Every week, the TBR pile grows a little bit more. It’s getting precarious. It’s taking up your whole nightstand. It’s threatening to crush you in your sleep. Well, what are you waiting for? Get cracking.
Perumal Murugan, tr. N. Kalyan Raman, The Story of a Goat
Meet Poonachi, a delightful goat that forever changes the lives of an old farming couple. Through the eyes of this miraculous creature, we are taken through rural India. But it’s not all sunshine-filled romps in the field. Perumal Murugan also gives us a glimpse at the nuances of class in this community from a unique and charming perspective. It’s a joy.
Tarjei Vesaas, tr. Elizabeth Rokkan, The Hills Reply
This final work by one of Norway’s most significant writers of the 20th century has the abstract, colorist strangeness of Matisse’s late wall-hangings. What would happen if landscape entirely superseded people (as if this doesn’t happen when we die). Here’s a beautiful, arresting answer.
–John Freeman, Executive Editor
Jeffrey Colvin, Africaville
This debut novel tells the story of three generations of the Sebolt family, who move to “Africaville,” a town settled by former slaves outside of Halifax, Nova Scotia, in the 1930s—and as time goes on, proceed to both embrace and reject the village and all it represents (as families, over generations, will tend to do).
–Emily Temple, Senior Editor
Elizabeth Hardwick and Robert Lowell, The Dolphin Letters
These collected letters between literary critic and novelist Elizabeth Hardwick and poet Robert Lowell offer an intimate look at their relationship. For those interested in the story of this literary power couple, The Dolphin Letters will be a must-read. There’s the compulsive thrill of reading something that was never meant for you. At times, it’s hard to look away. But it also functions as a very beautiful portrait of the complexities of human emotion.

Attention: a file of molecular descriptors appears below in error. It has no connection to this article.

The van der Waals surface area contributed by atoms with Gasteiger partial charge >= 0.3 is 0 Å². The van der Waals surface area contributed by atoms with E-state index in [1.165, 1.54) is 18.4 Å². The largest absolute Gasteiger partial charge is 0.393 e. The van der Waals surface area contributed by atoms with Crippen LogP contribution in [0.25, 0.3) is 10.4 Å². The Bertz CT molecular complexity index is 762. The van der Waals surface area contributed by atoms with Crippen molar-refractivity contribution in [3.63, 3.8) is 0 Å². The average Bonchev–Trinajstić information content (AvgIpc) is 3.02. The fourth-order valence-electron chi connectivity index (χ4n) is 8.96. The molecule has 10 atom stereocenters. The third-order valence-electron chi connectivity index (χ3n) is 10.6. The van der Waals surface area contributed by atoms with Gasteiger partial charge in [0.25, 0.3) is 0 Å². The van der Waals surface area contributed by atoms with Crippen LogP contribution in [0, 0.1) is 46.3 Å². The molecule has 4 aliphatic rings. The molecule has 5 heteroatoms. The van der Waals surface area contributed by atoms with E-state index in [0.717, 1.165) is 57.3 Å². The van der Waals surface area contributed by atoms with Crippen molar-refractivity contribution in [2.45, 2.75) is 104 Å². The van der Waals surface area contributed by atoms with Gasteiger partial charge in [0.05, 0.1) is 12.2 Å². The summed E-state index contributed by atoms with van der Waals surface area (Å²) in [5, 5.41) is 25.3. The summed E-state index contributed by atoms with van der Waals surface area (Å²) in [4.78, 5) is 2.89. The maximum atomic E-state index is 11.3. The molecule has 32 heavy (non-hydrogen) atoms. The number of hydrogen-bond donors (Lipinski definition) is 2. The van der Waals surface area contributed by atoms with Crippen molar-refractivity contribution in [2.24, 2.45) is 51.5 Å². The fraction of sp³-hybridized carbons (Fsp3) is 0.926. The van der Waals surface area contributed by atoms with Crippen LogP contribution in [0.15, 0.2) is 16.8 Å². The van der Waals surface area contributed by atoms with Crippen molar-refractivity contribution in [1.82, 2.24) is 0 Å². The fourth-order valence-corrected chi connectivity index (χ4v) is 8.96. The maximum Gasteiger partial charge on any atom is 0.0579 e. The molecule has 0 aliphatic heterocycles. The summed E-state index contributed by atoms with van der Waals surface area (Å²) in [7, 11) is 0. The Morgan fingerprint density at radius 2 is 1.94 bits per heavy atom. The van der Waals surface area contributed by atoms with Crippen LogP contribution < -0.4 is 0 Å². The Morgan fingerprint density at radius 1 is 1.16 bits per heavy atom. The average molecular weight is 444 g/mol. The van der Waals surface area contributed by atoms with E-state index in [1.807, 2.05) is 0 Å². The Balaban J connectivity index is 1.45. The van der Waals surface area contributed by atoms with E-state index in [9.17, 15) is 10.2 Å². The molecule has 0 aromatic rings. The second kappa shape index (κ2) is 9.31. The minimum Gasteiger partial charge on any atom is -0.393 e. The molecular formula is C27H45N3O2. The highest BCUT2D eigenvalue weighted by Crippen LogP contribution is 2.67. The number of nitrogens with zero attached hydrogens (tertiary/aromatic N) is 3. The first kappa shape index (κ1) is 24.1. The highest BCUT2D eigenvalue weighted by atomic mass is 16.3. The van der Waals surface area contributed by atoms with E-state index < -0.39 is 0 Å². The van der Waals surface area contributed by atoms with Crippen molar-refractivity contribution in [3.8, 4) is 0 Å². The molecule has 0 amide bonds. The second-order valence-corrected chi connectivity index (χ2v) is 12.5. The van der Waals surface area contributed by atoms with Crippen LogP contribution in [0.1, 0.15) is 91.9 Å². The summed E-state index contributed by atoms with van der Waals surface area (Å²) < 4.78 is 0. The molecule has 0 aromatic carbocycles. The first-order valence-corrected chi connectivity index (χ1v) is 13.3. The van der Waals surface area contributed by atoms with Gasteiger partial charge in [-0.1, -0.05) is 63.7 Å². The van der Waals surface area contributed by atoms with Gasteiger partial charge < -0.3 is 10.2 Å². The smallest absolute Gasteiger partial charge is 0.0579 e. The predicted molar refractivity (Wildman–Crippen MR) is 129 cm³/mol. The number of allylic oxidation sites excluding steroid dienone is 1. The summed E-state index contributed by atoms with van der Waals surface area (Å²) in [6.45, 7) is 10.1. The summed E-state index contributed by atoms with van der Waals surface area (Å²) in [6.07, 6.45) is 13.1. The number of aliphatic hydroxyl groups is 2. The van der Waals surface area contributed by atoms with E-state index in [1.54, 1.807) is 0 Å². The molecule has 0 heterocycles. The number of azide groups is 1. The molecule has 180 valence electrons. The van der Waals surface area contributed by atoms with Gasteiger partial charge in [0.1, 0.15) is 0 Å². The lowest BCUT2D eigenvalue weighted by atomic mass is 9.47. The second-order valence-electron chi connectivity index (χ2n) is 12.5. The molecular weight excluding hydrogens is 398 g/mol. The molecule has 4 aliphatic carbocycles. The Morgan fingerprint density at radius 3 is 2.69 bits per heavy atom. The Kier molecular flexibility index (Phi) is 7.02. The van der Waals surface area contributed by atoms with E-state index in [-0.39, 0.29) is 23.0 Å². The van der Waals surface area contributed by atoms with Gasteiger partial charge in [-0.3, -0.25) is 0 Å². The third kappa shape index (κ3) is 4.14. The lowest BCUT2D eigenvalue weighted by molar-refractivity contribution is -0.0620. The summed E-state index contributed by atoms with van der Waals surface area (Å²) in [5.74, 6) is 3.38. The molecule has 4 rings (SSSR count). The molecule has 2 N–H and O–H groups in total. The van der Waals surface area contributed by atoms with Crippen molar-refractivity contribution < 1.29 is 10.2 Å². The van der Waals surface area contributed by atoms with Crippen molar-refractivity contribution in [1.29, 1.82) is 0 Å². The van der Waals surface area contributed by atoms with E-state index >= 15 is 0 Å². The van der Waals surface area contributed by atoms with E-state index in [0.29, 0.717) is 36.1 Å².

Owen Matthews, An Impeccable Spy
Say hello to Richard Sorge, a German journalist and Soviet military intelligence officer. (John le Carré has deemed him “the spy to end all spies.”) Owen Matthews dives into the true story, pulling from declassified Soviet documents and testimonials. World War II history buffs, rejoice!
Jonathan Rosenberg, Dangerous Melodies
(W. W. Norton)
How have global events and and international politics affected the evolution of classical music? It’s not a question I’ve ever thought to ask, but musician and professor Jonathan Rosenberg will open your eyes (and ears?) to a telling divide between “musical nationalism” (that which promotes a specific country’s own values) and “musical universalism” (that which celebrates our shared humanity).